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Don't Ask! Avoid unwanted toolbar offered in pushy Java installations

Brad Chacos | July 24, 2013
Java has a lot of good things going for it. Without Java, we wouldn't have Minecraft or Android. What's more, Java powers scads of the interactive elements found on the Web. Just how far-reaching is Java? Its website claims that the tech is installed on 1.1 billion PCs and more than 3 billion mobile phones, along with each and every Blu-ray player known to man.

But while news of Java's plowing the path for Ask.com on billions of PCs around the world is disheartening, fear not: There are ways to fight back.

First and foremost, this serves as a reminder to check the permissions that software asks for when you're installing it. Seriously; don't just frantically click "Next" over and over again.

But even if you ignore that sage advice, modern browsers are wising up to the antics of sneaky extensions like the Ask toolbar. Recent versions of Google Chrome, for example, require you to give a manual thumbs-up to extensions enabled by third-party programs; Firefox offers a similar feature.

Alternatively, you could just try to kick Java to the curb completely, which might not be a bad idea. Not only does Java attempt to foist the Ask toolbar on you with each and every update, but it's also an all-too-frequent target for hackers, routinely falling prey to critical security exploits.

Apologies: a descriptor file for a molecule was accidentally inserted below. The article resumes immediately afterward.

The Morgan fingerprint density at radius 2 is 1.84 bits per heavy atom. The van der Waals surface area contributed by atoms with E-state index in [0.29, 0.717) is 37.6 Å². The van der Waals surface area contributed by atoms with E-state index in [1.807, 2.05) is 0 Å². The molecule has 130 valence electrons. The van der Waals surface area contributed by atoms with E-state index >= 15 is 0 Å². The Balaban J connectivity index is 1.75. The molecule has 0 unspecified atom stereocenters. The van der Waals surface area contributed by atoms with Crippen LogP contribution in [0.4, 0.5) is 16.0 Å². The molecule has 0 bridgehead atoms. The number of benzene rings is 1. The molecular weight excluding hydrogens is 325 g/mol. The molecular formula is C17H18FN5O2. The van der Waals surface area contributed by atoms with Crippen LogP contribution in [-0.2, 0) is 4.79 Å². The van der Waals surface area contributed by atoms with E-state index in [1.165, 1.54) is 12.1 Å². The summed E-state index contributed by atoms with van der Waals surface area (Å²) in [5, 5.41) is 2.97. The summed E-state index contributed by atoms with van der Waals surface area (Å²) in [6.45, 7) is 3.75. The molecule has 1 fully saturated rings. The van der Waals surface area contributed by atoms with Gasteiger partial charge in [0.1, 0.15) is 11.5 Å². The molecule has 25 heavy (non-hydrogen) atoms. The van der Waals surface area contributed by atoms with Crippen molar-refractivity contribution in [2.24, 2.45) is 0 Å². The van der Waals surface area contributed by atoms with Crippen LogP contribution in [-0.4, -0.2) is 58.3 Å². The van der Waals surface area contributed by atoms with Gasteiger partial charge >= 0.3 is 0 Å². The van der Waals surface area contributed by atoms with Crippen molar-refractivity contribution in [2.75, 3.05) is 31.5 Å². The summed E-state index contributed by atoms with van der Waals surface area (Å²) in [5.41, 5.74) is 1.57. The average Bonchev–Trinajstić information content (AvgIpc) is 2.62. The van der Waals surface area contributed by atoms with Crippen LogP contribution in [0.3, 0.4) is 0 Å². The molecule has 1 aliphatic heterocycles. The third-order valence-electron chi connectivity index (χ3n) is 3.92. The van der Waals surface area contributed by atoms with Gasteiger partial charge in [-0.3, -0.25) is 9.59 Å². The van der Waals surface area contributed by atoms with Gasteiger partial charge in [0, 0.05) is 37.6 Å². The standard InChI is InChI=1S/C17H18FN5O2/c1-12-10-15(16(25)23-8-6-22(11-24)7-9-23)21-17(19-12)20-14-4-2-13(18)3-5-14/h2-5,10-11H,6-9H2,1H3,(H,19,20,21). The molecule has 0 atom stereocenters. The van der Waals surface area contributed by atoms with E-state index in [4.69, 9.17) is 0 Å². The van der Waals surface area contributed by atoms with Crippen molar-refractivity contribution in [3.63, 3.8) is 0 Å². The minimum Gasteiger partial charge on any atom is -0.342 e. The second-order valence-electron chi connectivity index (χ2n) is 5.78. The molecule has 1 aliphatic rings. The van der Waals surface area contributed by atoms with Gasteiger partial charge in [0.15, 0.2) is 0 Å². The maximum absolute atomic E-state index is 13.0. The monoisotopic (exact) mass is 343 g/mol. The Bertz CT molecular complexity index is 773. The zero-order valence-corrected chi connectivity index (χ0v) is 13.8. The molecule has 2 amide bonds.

Minecraft relies on Java, but the vast majority of games and websites do not.

While Java is absolutely critical to the applications that use it, only around 0.2 of websites actually do use it, according to W3Techs. When I attempted an experiment in ditching the exploit-prone Java, Reader, and Flash software earlier this year, I found that I hadn't even installed Java on my PC nearly half a year after building it.

Do you really need Java on your PC? You can say "Thanks, but no thanks" to Java's incessant Ask toolbar installation attempts (and its security headaches) by uninstalling Oracle's software completely. If one of your favored programs or websites--like, say, your bank--requires Java, you can install it again if you're prompted. Chances are you won't be.

 

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